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Opinion/Letter: Regulating appearance, size could mitigate affordable housing controversy

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There is an ongoing controversy over the maps and zoning designations to be used as the basis of a revised Charlottesville Comprehensive Plan.

Many homeowners from areas of single-family homes don't want the neighborhoods changed by the erection of multiple-family dwellings.

On the other hand, there is a desire to increase housing density and develop affordable housing.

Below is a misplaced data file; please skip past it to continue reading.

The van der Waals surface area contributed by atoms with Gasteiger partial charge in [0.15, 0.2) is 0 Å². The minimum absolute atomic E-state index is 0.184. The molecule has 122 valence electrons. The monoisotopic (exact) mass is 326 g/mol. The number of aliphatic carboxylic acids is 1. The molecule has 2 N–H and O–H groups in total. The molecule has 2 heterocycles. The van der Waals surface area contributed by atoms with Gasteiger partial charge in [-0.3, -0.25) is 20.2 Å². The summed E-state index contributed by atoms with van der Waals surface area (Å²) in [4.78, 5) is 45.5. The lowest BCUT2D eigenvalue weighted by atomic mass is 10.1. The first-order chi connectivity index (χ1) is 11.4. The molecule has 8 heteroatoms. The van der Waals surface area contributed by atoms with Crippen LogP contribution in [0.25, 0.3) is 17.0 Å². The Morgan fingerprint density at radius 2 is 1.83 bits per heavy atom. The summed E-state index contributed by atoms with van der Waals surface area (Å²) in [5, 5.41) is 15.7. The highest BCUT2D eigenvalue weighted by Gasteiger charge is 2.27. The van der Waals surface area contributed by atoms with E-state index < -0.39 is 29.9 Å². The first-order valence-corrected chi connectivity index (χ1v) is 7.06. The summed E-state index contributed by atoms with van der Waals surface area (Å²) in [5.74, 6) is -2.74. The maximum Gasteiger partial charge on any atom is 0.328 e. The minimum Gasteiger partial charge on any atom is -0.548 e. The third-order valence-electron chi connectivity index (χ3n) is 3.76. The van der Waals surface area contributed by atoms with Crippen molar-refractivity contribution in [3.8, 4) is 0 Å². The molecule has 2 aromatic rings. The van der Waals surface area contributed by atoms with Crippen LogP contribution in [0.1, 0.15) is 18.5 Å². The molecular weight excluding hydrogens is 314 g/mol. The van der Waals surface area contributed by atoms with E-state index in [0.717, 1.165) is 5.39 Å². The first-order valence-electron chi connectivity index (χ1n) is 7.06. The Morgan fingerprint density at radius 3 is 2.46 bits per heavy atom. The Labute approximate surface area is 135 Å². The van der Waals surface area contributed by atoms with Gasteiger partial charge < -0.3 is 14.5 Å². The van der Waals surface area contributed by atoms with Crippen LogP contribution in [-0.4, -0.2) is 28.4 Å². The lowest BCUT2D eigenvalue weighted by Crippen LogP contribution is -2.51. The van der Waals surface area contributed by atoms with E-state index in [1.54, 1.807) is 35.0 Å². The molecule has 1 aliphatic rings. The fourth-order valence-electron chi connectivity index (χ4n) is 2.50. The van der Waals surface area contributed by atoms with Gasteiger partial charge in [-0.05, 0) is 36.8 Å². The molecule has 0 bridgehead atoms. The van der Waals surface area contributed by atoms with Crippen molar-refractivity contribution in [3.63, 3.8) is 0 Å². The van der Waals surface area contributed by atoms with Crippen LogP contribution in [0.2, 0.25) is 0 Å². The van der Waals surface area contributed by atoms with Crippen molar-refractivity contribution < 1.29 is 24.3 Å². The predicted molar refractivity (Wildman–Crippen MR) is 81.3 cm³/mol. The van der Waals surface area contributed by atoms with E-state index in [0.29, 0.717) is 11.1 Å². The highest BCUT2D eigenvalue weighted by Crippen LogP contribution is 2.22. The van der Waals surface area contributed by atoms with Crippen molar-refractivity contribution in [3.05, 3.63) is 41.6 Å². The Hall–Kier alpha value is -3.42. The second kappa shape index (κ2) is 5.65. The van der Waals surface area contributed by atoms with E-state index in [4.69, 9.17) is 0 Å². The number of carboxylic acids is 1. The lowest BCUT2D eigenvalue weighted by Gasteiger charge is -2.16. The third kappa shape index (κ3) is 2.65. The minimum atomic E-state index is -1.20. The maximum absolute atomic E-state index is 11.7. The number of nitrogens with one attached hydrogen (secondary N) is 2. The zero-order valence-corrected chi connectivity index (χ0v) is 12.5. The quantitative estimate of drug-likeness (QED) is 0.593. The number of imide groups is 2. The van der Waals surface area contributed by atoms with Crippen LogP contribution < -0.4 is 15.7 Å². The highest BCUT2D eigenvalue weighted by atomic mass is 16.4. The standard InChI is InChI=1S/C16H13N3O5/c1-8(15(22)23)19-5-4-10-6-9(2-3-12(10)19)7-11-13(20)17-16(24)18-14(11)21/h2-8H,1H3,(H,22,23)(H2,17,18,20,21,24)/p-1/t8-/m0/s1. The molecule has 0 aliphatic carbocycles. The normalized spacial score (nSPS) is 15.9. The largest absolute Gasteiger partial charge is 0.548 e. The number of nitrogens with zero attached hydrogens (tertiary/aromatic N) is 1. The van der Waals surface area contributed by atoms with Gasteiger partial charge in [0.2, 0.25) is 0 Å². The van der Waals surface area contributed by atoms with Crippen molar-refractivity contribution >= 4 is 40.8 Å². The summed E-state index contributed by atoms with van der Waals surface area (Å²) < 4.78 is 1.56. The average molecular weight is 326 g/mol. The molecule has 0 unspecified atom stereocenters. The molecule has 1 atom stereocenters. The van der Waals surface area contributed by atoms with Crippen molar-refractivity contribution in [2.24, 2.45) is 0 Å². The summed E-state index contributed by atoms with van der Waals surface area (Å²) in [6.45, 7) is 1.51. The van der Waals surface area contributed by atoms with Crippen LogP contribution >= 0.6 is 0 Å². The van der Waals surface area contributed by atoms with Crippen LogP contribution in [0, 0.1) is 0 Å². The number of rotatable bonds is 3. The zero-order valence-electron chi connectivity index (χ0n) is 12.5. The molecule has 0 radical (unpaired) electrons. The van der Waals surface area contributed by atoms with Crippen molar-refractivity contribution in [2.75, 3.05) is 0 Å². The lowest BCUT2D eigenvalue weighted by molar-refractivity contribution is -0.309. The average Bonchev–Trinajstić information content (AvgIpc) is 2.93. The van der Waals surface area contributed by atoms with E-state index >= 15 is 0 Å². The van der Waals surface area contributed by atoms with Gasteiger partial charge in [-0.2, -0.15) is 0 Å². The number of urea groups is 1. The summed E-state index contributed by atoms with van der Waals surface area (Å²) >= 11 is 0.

The presence of multiple-family dwellings in areas of single-family homes is often visually obvious and not consistent with the look of surroundings homes.

I believe that buildings of multiple-family apartments (two to four) would be more acceptable in areas of single-family homes if the zoning standards were changed from the number of dwellings or housing units allowable per lot or per acre and replaced by regulations based on appearance, size, parking limits and percentage of the lot that can be covered by buildings.

For areas currently with single-family homes, multiple-family apartments would be allowed but restricted to be consistent with surrounding dwellings in architectural look, landscaping and parking.

Stots Reele

Albemarle County


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